The team at Leap2 sees big opportunity on the small screens of mobile devices.
More precisely, Leap2, a Kansas City, Kan.-based mobile application development startup, believes it’s problematic that search interfaces originally designed for large computer screens are being used on the considerably smaller screens of smartphones. And that’s a problem Leap2 intends to solve.
The company yesterday launched Leap2 Navigator, an application designed to improve the experience of searching on mobile devices. The app, which is available for free download in the iOs App Store, enables web browsing, keyword navigation and vertical category selection all in a single interface.
“Looking at the devices we all use today, it became apparent that search and navigation needed to be more visual and tactile and less about clicking through to pages,” Dan Carroll, a member of Leap2’s board, said in a press release. “Leaping over a page of text links directly to the sites themselves makes sense in a high-speed mobile world.”
Left: Leap2’s main screen features two scrollable search bars, three tabs and the website of the top search result. Right: The tabs remain when users navigate away from the main screen. Screenshots from itunes.apple.com.
The app’s interface features two vertically scrollable wheels: on the left-hand side, the wheel is populated by the term the user searches and a list of related terms; on the right, there are “category icons,” which direct users to things like social media buzz, contact information and maps related to the search term.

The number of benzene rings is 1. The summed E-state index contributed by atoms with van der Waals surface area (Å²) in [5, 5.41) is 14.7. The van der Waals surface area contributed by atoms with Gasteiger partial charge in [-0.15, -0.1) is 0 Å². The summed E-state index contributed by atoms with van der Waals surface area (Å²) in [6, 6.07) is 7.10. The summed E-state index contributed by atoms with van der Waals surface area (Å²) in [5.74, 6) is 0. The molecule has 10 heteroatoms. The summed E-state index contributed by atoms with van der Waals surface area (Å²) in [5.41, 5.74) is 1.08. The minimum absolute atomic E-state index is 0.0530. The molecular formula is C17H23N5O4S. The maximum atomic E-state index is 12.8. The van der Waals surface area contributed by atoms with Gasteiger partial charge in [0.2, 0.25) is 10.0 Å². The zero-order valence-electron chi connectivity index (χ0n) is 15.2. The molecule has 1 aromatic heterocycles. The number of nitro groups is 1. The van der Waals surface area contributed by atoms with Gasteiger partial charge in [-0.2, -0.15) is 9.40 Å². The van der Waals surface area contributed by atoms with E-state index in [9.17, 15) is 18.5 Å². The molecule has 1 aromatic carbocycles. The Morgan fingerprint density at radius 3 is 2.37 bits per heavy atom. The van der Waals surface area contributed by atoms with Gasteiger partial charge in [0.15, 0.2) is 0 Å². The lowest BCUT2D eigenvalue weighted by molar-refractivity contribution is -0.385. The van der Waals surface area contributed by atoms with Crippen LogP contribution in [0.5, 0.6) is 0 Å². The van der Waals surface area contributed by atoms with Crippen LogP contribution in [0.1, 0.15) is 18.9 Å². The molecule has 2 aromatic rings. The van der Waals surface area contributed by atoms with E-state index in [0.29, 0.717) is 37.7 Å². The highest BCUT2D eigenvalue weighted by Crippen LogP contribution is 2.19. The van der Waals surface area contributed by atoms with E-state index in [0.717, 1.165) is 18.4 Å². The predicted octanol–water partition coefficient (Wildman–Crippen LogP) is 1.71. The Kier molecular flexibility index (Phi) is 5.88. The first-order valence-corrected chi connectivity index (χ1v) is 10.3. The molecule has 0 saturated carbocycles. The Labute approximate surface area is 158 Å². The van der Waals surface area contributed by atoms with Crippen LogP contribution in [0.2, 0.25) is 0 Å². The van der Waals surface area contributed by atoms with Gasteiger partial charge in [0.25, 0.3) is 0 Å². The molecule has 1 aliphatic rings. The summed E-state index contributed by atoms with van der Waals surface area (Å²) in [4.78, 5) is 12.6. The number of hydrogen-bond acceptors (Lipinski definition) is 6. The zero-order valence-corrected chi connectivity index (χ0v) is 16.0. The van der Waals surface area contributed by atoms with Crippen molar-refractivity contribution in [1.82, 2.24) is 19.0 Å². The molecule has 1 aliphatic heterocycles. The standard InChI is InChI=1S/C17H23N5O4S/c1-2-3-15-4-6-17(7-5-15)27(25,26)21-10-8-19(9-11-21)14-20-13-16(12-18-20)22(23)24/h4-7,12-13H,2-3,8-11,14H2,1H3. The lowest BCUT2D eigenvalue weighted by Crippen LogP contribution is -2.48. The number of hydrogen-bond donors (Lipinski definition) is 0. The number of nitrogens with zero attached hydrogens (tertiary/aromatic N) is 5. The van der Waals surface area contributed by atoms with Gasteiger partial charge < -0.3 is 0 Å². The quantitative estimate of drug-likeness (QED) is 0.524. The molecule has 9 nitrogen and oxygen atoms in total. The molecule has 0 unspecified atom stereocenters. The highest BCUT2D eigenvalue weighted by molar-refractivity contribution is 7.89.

Below those side-by-wide wheels, the app features three tabs with the top results for the terms queried. When users navigate to one website, the tabs for the top three results remain at the top of the screen.
Finally, in the bottom portion of the screen, Leap2 automatically displays — or “leaps to,” hence the company’s name — the top web result for the search, and it’s displayed as a live web page instead of a text link.
Leap2 is not a new search engine; it’s merely a new way of formatting and presenting search results. But, like any search app, the Leap2 Navigator lends itself targeted advertisements, which, per the company’s CrunchBase profile, is how Leap2 intends to drive revenue.
Michael Farmer (left, photo from linkedin.com), whose résumé includes stints in senior management for CAP CO2 (Wichita, Kan.), kozoru (Kansas City, Mo.), Aristotle International (San Francisco), Etak-TeleAtlas (Menlo Park, Calif.), and Rand McNally (San Francisco), is Leap2’s co-founder and CEO.
“Industry experts told us it would not be possible to build a mobile search browser that would allow users to navigate websites in real-time,” said Farmer said in the press release. “The fact that Leap2 is possible today is a testament to the pace of converging innovations from wireless networks, mobile OS, wireless devices, and cloud computing.”